I have openSUSE 11.4 with standard KDE and two screens attached.
Here’s the question: How do I configure dual monitors when using the proprietary nVidia drivers?
The openSUSE 11.4 installation put in the “nouveau” drivers for my nVidia card and I was able to configure dual monitors using KDE’s Configure Desktop → Display & Monitors GUI configurator. I could also set up dual monitors using a script based on xrandr (e.g. “xrandr --output VGA-1 --auto --pos 0x0 --output DVI-I-1 --auto --pos 1920x0”)
My screens are detected as VGA-1 and DVI-I-1 by the nouveau drivers.
OK, today I switched to the proprietary nVidia drivers. Only one of the screens is now detected and displayed in the KDE monitor configurator and that’s marked as “default” rather than as a VGA or DVI connection.
When I run xrandr to configure monitors, I get error messages if I refer to VGA or DVI hardware.
More info – RPMs
More info – from command “hwinfo”
Model: “nVidia GeForce 8400 GS”
Driver Modules: “nvidia”
Did you install the nvidia-settings program in YaST? If not, search on nvidia-settings and install it.
I created an icon where I load the program as a root user using the command:
I always load the nVIDIA driver the hard way, but as far as I know, you would use this very same program to configure your monitors for Twinview in any case where you had loaded the nVidia driver.
In the nvidia-settings program I select the “X Server Display Configuration”, on the left tree. With both monitors turned on and neither one in power save mode, I press the Detect Displays button. The display not showing anything should then show up in the layout screen as disabled. I select it with my mouse, placing a red rectangle around the monitor and then select the Configure… button and change the new monitor from Disabled to Twinview and press OK. Next, I select the Position Button and place this monitor as being left/right/above/below my main monitor. My main monitor Position would say **Absolute, **but I suppose you could swap that around if you liked. Now, with the setup as I like I press the Apply button. This should cause your selections to take effect.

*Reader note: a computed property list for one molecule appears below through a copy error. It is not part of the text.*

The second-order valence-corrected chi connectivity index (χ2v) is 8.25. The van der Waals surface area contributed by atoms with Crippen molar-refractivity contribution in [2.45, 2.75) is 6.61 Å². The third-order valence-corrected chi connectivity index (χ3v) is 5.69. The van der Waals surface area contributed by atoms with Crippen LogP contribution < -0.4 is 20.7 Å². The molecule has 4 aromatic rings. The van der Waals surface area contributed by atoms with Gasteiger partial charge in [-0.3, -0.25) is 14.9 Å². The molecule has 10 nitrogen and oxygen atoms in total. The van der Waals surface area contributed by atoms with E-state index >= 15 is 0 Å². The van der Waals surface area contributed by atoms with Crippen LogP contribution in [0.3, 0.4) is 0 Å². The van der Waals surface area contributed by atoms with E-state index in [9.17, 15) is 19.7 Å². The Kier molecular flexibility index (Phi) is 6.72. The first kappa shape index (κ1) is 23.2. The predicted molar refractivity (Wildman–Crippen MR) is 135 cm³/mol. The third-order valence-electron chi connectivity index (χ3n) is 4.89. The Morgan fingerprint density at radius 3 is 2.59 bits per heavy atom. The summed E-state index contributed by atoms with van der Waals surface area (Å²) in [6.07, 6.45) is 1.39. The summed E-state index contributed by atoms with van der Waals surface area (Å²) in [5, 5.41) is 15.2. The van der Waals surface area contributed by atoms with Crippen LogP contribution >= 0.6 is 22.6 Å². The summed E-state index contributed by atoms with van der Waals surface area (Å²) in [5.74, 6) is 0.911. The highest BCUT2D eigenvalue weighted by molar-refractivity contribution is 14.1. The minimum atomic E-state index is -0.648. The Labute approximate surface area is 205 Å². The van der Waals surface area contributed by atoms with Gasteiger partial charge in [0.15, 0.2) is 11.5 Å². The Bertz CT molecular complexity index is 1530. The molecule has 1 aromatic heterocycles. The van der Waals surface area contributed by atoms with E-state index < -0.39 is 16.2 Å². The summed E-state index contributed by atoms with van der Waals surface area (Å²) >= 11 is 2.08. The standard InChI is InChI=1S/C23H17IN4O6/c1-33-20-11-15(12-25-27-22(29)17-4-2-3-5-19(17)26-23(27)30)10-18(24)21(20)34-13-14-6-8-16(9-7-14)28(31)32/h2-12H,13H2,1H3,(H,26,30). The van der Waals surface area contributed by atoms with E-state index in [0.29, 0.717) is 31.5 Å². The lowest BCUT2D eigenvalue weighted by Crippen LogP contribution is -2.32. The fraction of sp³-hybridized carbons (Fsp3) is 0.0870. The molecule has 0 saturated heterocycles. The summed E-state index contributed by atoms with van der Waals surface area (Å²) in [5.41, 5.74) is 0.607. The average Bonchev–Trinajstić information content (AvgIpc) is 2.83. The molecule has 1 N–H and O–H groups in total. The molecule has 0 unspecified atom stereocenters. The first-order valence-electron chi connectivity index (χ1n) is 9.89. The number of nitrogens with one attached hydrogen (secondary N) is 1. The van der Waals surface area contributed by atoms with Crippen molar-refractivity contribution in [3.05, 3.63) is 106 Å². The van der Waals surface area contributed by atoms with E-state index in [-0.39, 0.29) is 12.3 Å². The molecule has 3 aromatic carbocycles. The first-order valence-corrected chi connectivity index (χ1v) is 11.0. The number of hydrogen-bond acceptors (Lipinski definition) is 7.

Twinview places the two monitors together as one large single space. If you now go into KDE you will see that you have only one monitor setting, but it is the combined areas of both monitors. Further, you will see two monitors in the Multiple Monitors section, which was blank before. I think all this just means you need to use the nvidia-settings program to deal with two monitors when you install the nVIDIA driver.
jdmcdaniel3 is running nvidia-settings as root enough to make the settings persistent?
If it is I’m gonna bang my head against the wall or something cos it’ll mean I’ve wasted hours on end over the past few days … never even entered my head to just run it as root
The answer to that question depends on what you are trying to make stick. If you decide to save your settings using the “Save to X Configuration File”, you must have root user privilege to do that. For most things though, I just go to the last “nvidia-settings Configurations” and save it in my home area as the default name and this seems to bring back my miscellaneous settings. Can I ask just what you are trying to save/restore between sessions that is not working?
Thanks James – that worked fine. But I also wanted to make the setup persistent, to come back when I reboot. And this will interest Ecky too:
I ran the GUI as root with (as you advised) “kdesu nvidia-settings”. When I was satisfied with the display/s in Twinview, I saved the file in my /home as xorg.conf as a point of reference. It won’t do anything in that location, it’s just a point of reference. To make the setup permanent, I copied that file into the directory /etc/X11 and it reproduces the configuration thereafter.
There was a bit more to it than that mate, had trouble getting desktop effects and dual monitor setup working with the nvidia driver, saving to xorg.conf from nvidia-settings was causing some of the problems
Thanks for that. Fortunately for me I don’t need to shift it to 50-monitor.conf, maybe because I don’t have much fancy desktop effects going. But I’m going to try out what you described just for interest.
I don’t know why mate, but using an xorg.conf totally killed all effects, (don’t use many myself but those I do use I’ve gotten used to) yet if I put the exact same entries into 50-monitor.conf the problem with xcomposite and xdamage went away
Incidentally, there aren’t any entries for monitor1, screen1 or device1, just monitor0, screen0 and device0 which surprised me, up until 11.4 on this machine I needed both on the previous versions, though I previously used xinerama so maybe that’s why